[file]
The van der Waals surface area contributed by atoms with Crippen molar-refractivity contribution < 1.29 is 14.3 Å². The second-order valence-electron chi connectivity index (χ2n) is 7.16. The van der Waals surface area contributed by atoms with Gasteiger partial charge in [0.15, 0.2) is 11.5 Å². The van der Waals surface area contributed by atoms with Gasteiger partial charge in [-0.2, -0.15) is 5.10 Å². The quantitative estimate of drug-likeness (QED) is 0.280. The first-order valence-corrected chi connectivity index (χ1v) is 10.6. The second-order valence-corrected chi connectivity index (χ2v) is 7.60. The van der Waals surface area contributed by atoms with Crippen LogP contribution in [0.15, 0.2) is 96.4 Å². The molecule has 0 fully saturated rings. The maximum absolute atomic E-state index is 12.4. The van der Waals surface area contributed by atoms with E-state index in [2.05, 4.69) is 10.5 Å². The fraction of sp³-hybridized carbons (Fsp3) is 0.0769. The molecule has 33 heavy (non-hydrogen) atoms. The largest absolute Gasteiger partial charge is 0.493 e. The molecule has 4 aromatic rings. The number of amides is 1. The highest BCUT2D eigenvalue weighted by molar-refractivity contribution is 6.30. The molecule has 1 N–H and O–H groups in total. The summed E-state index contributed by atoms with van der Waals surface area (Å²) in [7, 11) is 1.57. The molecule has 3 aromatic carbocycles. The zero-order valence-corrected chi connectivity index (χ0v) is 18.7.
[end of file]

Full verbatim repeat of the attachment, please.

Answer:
The van der Waals surface area contributed by atoms with Crippen molar-refractivity contribution < 1.29 is 14.3 Å². The second-order valence-electron chi connectivity index (χ2n) is 7.16. The van der Waals surface area contributed by atoms with Gasteiger partial charge in [0.15, 0.2) is 11.5 Å². The van der Waals surface area contributed by atoms with Gasteiger partial charge in [-0.2, -0.15) is 5.10 Å². The quantitative estimate of drug-likeness (QED) is 0.280. The first-order valence-corrected chi connectivity index (χ1v) is 10.6. The second-order valence-corrected chi connectivity index (χ2v) is 7.60. The van der Waals surface area contributed by atoms with Crippen LogP contribution in [0.15, 0.2) is 96.4 Å². The molecule has 0 fully saturated rings. The maximum absolute atomic E-state index is 12.4. The van der Waals surface area contributed by atoms with E-state index in [2.05, 4.69) is 10.5 Å². The fraction of sp³-hybridized carbons (Fsp3) is 0.0769. The molecule has 33 heavy (non-hydrogen) atoms. The largest absolute Gasteiger partial charge is 0.493 e. The molecule has 4 aromatic rings. The number of amides is 1. The highest BCUT2D eigenvalue weighted by molar-refractivity contribution is 6.30. The molecule has 1 N–H and O–H groups in total. The summed E-state index contributed by atoms with van der Waals surface area (Å²) in [7, 11) is 1.57. The molecule has 3 aromatic carbocycles. The zero-order valence-corrected chi connectivity index (χ0v) is 18.7.